skip navigation

Project Team:

Jeffrey Berman, PI

Civil and Environmental Engineering; University of Washington

Civil, Structural and Environmental Engineering; University at Buffalo

Laura Lowes, Co-PI

Civil and Environmental Engineering; University of Washington

Larry Fahnestock,
Co-PI

Civil and Environmental Engineering; University of Illinois at Urbana-Champaign

Taichiro Okazaki, Former Co-PI

Civil Engineering; University of Minnesota


Sponsor:

NEES

George E. Brown, Jr. Network for Earthquake Engineering Simulation Research (NEESR) NEESR-SG: Award number 0830294

NSF logo

National Science Foundation


Project Duration:

October 2008 – September 2012

Smart and Resilient Steel Walls for Reducing Earthquake Impacts

Most traditional seismic load resisting systems suffer structural damage during seismic events. The cost and downtime associated with repair of that damage has led to staggering economic losses. A smart and resilient steel plate shear wall (SR-SPSW) system proposed in this project could drastically reduce those losses. The system strategically combines the benefits of self-centering and steel plate shear wall technologies to create a robust, ductile, and easily repairable system that will reduce life-cycle costs for buildings.

SPSWs are excellent candidates for the application of self-centering technology. They have high strength and elastic stiffness and require low re-centering forces. The buckling and yielding behavior of the web plate will also be leveraged to develop self-sensing concepts such that post-event decisions regarding web plate replacement can be made with minimal disruption. SPSW behavior under earthquake loading is highly nonlinear, and complex component interactions exist; of particular complexity are the interactions between the web plate tension field action and the forces in the re-centering mechanisms of the proposed SR-SPSWs.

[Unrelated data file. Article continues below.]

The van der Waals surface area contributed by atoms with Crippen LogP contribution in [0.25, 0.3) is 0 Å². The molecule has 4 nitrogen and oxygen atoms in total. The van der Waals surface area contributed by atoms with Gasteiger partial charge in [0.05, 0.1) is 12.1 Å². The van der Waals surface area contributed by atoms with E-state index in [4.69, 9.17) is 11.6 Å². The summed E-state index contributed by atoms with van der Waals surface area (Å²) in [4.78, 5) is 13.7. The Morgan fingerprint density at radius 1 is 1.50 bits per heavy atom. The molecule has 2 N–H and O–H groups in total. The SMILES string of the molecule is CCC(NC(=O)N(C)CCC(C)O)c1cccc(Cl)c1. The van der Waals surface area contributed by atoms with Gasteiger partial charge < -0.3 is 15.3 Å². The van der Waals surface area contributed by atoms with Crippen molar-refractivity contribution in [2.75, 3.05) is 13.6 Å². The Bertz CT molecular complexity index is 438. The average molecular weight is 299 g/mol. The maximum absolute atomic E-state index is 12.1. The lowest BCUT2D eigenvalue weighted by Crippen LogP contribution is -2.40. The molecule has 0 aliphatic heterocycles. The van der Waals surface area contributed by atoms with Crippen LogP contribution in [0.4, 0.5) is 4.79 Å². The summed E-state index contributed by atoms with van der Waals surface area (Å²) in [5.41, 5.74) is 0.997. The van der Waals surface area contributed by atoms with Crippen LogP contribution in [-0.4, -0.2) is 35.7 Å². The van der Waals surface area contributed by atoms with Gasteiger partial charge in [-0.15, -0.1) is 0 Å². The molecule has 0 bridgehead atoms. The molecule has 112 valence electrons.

Large-scale testing using advanced experimental techniques and instrumentation will generate data to be used to develop numerical models anchored in physical behavior. Application of those tools in parametric analyses of SPSW systems will provide a new level of understanding of the system response and help to eliminate overly conservative design processes.

To ensure that the new SR-SPSW system will be implemented, and to increase the use of conventional SPSW systems, this research will also seek to fill critical knowledge gaps in SPSW system behavior including the understanding of coupled SPSW behavior and the expected distribution of yielding in multistory SPSW.

MCEER Reports

Impact of Horizontal Boundary Elements Design on Seismic Behavior of Steel Plate Shear Walls, R. Purba and M. Bruneau; MCEER-10-0007; 11/14/2010; 160 pages; $30

Selected Publications

Berman, J, Lowes, L., Bruneau, M., Fahnstock, L., Tsai, K.C., (2010). “An Overview of NEESR-SG: Smart and Resilient Steel Walls for Reducing Earthquake Impacts,” Joint 9th US and 10th Canadian Conference on Earthquake Engineering, Toronto, Canada, July 2010 - CD-ROM Paper No.1087.

Clayton, P.M., Dowden, D., Purba, R., Berman, J.W., Lowes, L.N., Bruneau, M., “Seismic Design and Analysis of Resilient Steel Plate Shear Walls,” ASCE/SEI Structures Congress, Las Vegas, April 2011.

Dowden, D., Bruneau, M., (2011). “NewZ-BREAKSS: Post-tension Rocking Connection Detail Free of Beam-Growth”, AISC Engineering Journal, Vol.48, No2, pp153-158.

Purba, R., Bruneau, M., (2011). “Behavior of Steel Plate Shear Walls with In-Span Plastic Hinges,” ASCE/SEI Structures Congress, Las Vegas, April 2011.

Purba, R., and Bruneau, M., (2012). "Case Study on the Impact of Horizontal Boundary Elements Design on Seismic Behavior of Steel Plate Shear Walls"Journal of Structural Engineering, American Society of Civil Engineers (ASCE), Vol. 138, No. 5, pp. 645 - 657.

Links

National Science Foundation Award Abstract